Section 2(a) of the Executive Order authorizes the Secretary of the Treasury to impose certain specified sanctions on any person determined to have “materially assisted, sponsored, or provided financial, material, or technological support for, or goods or services to or in support of, any Iranian person” blocked under IFCA as an entity in the Iranian energy, shipping or shipbuilding sector or included on the SDN List (other than an Iranian depository institution designated solely with the [IRAN] tag). The prohibition at Section 2(a) is extraterritorial in its effect because it globally applies U.S prohibitions on dealing with SDNs and IFCA-blocked entities to foreign financial institutions in transactions that may be entirely outside the United States. However, in doing so, it is merely implementing the statutory requirement.

As with Section 1 above, the penalties are draconian and in this case consist of blocking of all the property of the violator subject to U.S. jurisdiction.

The wording of Section 2(a) raises an ambiguity as to its effective date because there is no statement in the prohibition comparable to the one in Section 1(a) above that it is effective “on or after the effective date” of the Executive Order. However, the underlying statutory prohibition at Section 1244(c)(1) of IFCA states that the President shall block property of violators “on or after the date that is 180 days after the date of the enactment of this Act.”

Compliance with the statutory IFCA provision underlying Section 2(a) initially appeared to present a difficult challenge because the SDN List is not organized or searchable by reference to “Iranian person,” thus making it very difficult for persons trying to comply to know whether a designated person is in fact “Iranian.” For example, Iranian persons could be designated under other country or functional programs, in which case there is no particular way to know that they are “Iranian.” Moreover, Section 14(h) of the Executive Order defines “Iranian person” to mean “an individual who is a citizen or national of Iran or an entity organized under the laws of Iran or otherwise subject to the jurisdiction of the Government of Iran.” Thus, it could reach an individual or entity which is either inside or outside Iran. The potential compliance problem with “Iranian person” has been brought to the attention of OFAC, and, although it remains unaddressed in the Executive Order, OFAC issued FAQs on its website simultaneously with the Executive Order, Number 289 of which states that OFAC anticipates publishing on its website a list to assist in identifying Iranian persons on the SDN List.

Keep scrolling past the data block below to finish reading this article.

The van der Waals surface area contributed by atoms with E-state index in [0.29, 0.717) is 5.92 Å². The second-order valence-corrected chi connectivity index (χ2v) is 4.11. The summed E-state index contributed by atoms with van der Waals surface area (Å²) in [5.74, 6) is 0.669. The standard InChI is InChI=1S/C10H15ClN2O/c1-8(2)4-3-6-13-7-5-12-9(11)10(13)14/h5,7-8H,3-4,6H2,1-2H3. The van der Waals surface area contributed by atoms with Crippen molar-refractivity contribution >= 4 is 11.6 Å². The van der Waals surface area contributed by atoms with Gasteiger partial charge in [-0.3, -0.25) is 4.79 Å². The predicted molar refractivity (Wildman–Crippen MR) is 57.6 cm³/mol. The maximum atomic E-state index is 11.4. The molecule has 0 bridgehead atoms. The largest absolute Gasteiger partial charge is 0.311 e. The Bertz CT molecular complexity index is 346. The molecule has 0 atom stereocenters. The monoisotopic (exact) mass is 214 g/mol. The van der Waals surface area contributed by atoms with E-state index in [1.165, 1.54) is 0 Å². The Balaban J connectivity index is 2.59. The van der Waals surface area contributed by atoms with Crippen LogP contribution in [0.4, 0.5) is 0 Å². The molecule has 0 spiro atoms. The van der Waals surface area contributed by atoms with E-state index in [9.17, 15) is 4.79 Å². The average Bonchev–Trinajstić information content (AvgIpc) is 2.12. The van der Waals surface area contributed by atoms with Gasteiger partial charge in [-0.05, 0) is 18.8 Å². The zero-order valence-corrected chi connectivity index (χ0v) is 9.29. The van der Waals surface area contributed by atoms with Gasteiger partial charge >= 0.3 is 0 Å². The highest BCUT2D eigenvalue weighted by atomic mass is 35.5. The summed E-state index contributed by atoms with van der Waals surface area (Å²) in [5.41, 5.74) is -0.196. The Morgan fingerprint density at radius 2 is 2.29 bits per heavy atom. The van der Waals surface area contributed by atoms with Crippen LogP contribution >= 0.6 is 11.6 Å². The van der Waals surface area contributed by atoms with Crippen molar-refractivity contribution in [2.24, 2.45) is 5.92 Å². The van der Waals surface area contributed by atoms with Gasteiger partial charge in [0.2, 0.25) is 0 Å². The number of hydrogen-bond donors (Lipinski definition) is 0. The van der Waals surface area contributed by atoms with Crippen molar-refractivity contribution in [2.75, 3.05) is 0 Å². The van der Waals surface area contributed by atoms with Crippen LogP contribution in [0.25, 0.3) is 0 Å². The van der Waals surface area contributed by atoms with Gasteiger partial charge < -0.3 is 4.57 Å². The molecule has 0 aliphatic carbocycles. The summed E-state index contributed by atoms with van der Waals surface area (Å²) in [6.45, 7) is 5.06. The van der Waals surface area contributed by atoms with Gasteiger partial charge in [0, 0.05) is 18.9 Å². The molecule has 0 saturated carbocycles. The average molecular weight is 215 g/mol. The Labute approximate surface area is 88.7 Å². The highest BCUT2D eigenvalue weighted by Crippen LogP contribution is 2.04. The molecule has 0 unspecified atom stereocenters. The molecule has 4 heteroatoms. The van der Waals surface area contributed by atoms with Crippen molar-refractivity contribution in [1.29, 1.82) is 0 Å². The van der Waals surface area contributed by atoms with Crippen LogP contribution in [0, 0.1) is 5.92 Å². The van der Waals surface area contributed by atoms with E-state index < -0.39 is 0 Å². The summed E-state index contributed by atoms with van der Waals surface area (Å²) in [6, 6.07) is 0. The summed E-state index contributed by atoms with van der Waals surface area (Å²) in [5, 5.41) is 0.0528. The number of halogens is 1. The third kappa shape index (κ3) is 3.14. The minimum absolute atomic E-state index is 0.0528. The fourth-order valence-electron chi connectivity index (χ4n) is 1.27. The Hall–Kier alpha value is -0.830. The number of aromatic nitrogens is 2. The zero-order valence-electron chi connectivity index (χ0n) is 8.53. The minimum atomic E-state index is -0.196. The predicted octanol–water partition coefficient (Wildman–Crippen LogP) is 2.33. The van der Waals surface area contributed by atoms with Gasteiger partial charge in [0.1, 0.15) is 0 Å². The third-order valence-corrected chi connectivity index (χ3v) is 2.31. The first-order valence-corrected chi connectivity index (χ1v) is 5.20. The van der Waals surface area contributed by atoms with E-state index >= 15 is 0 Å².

Prohibitions on Financing SDNs or the Iranian Automotive Sector

Section 3(a) of E.O. 13645 authorizes the Secretary of the Treasury to impose on a foreign financial institution certain specified sanctions if it determines that it has “knowingly conducted or facilitated any significant financial transaction” either (i) on behalf of any Iranian person included on the SDN List (other than one designated solely with the [IRAN] tag) or (ii) on or after the effective date of the Executive Order, for the “sale, supply, or transfer to Iran of significant goods or services used in connection with the automotive sector of Iran.” Section 14(a) of the Executive Order defines “automotive sector of Iran” to mean the “manufacturing or assembling in Iran or light and heavy vehicles including passenger cars, trucks, buses, minibuses, pick-up trucks, and motorcycles, as well as original equipment manufacturing and after-market parts manufacturing related to such vehicles.” It thus appears to target only the manufacture or assembly of vehicles in Iran, as well as parts related to such vehicles, but does not target the supply of fully assembled and operational vehicles exported to Iran.